Workers and organizers cite outside interference, management collusion, union missteps, two-tier agreements and Neil Young
“I am excited,” auto worker Justin King told me as he put on his cowboy boots to get ready for the victory party planned for late Friday night. At approximately 10 p.m., the United Auto Workers union and Volkswagen would announce the results of a three-day union election at the Volkswagen plant in Chattanooga, Tenn.
King had reason to be excited. For nearly three years he had campaigned to get the union into his plant. As one of the leaders of the drive, his sense was that the UAW had the support of the majority of the plant’s 1,550 hourly workers. Unlike in most union drives, organizers didn’t have to worry about the company threatening workers’ job, because Volkwagen had agreed to remain neutral in the process, so King felt cautiously optimistic that the support would hold.
But Justin King never got to enjoy his victory party. An hour after we spoke, retired Circuit Court Judge Samuel H. Payne announced to a roomful of reporters assembled in a Volkswagen training facility that the UAW had lost the campaign, with 626 workers voting in favor of the union and 712 voting against. To the labor reporters, who had seen many union election results, it was jaw-dropping news. How could a union lose an unopposed campaign?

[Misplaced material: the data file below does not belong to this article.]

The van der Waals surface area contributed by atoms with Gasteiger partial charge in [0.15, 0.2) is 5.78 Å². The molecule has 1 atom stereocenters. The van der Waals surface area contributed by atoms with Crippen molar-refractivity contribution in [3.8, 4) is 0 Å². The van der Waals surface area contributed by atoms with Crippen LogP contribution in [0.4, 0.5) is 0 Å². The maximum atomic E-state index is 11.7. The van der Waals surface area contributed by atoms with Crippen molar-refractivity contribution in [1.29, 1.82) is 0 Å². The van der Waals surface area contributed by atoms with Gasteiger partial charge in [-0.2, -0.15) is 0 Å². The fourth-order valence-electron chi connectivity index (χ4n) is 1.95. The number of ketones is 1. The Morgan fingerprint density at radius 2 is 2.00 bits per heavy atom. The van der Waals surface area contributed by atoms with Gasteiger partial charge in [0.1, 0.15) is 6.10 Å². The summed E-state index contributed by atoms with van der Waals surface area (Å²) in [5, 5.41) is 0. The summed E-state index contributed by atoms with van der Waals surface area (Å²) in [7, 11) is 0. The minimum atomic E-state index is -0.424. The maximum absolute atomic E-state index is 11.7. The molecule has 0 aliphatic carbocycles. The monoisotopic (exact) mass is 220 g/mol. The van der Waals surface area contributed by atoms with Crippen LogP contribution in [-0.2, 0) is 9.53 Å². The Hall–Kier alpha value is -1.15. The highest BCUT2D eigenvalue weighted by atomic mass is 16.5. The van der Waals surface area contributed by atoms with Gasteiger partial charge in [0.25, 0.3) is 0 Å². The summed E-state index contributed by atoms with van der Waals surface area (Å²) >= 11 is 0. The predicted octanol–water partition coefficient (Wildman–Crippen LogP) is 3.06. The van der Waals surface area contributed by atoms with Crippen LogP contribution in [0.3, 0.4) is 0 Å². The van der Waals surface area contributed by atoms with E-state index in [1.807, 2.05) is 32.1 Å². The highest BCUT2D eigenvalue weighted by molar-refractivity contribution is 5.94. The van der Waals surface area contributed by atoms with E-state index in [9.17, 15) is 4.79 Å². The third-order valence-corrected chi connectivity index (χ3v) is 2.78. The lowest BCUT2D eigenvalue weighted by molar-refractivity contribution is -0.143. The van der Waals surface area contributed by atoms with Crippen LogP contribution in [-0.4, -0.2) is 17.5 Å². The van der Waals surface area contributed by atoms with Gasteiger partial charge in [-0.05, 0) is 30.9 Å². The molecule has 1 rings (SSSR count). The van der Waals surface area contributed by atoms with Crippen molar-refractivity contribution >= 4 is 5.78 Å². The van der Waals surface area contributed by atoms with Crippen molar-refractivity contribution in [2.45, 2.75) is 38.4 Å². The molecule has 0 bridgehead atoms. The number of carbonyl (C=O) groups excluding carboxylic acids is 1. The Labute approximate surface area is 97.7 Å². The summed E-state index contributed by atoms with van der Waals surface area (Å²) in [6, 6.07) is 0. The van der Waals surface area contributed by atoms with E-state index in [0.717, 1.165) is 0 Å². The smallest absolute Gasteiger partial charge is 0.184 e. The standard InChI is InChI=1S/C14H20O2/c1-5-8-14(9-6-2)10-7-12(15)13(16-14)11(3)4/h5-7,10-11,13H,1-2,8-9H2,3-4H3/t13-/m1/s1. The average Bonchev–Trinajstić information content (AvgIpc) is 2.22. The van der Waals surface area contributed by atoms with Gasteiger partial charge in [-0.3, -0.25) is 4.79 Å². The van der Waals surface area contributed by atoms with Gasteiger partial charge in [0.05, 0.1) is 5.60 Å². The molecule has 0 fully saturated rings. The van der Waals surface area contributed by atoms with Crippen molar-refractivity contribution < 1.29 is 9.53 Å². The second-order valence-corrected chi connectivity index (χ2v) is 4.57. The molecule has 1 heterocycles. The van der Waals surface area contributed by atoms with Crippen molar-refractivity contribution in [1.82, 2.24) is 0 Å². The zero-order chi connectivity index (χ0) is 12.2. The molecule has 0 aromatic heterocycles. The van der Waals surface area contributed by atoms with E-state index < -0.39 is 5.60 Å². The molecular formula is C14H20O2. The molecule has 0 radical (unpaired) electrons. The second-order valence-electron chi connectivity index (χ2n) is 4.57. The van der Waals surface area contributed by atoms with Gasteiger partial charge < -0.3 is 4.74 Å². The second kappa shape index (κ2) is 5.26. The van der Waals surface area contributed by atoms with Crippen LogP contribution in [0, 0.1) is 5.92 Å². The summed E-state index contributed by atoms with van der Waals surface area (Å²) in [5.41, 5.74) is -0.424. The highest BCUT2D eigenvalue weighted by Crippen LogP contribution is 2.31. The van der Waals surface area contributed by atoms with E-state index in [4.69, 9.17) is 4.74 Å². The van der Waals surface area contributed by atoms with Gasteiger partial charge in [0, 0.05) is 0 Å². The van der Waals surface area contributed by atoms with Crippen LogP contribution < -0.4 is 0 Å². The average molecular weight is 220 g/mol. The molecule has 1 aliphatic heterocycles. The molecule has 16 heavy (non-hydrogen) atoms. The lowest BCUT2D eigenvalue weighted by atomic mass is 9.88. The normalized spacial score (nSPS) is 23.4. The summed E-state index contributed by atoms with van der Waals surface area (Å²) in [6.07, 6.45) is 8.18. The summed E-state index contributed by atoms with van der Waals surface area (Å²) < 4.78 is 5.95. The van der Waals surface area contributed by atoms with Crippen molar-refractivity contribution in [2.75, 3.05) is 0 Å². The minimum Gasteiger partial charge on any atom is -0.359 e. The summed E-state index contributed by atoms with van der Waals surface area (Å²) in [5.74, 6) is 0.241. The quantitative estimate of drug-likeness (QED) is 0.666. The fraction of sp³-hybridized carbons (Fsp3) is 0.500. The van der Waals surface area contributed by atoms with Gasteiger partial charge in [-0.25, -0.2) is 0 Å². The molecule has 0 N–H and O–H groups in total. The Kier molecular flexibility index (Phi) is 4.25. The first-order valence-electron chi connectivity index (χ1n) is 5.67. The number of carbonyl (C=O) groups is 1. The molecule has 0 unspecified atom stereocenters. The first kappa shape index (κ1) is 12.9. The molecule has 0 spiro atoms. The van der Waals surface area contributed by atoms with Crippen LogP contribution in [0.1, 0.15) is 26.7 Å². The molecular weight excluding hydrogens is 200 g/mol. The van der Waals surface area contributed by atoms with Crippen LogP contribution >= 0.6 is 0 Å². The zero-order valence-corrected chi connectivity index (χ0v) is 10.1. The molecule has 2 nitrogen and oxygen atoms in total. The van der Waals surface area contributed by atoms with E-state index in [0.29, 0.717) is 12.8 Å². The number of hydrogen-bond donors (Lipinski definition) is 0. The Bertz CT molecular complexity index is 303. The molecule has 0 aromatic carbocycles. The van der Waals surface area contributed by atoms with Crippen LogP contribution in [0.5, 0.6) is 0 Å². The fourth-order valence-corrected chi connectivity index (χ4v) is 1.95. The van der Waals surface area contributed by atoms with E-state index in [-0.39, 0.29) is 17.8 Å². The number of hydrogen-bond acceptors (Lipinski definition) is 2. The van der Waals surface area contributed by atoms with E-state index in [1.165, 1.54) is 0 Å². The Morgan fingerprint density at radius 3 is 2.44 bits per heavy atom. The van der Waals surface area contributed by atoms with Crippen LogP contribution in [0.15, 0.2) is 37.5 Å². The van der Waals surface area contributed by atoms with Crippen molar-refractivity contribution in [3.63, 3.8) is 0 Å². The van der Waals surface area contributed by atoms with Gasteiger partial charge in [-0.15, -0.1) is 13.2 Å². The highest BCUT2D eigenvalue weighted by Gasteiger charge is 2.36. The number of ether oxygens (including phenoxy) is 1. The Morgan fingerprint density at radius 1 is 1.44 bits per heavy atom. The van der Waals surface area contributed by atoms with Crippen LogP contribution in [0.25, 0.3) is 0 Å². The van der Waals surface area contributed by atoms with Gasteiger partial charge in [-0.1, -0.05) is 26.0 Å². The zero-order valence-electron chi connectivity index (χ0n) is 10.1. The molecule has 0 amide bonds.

Volkswagen signed a 22-page neutrality agreement pledging not to interfere in the union election at the Chattanooga plant. The company even let the union onto the shop floor in early February to give a presentation on the merits of organizing.
It is impossible to say why each of those 712 workers voted against the union and what the UAW could have done differently to win them over one by one. However, In These Times’ interviews with both pro-union and anti-union workers—as well as low-level Volkswagen supervisors, top UAW officials and community activists—point to a confluence of factors, including outside interference by GOP politicians and unsanctioned anti-union activity by low-level supervisors. Some questioned, too, whether missteps by the UAW and concerns about its prior bargaining agreements played a role.
The UAW was quick to blame the loss on public anti-union threats by right-wing politicians. Immediately following the election results, UAW President Bob King informed reporters, “We are obviously deeply disappointed. We’re also outraged by the outside interference in this election. Never before in this country have we seen a U.S. senator, a governor and a leader of the Legislature threaten the company with incentives and threaten workers with a loss of product. That’s outrageous.”
Last week, Tennessee’s Republican Governor Bill Haslam told the Tennessean, “I think that there are some ramifications to the vote in terms of our ability to attract other suppliers. When we recruit other companies, that comes up every time.”
On Monday, two days before the election began, Republican State Senate Speaker Pro Tempore Bo Watson and Republican House Majority Leader Gerald McCormick suggested that Volkswagen might not receive future state subsidies if the plant unionized.
Then on Wednesday, U.S. Sen. Bob Corker (R-Tenn.)—the former mayor of Chattanooga—who had pledged the previous week not to comment publicly about the ongoing election, waded back into the debate to declare, “I’ve had conversations today and based on those am assured that should the workers vote against the UAW, Volkswagen will announce in the coming weeks that it will manufacture its new mid-size SUV here in Chattanooga.”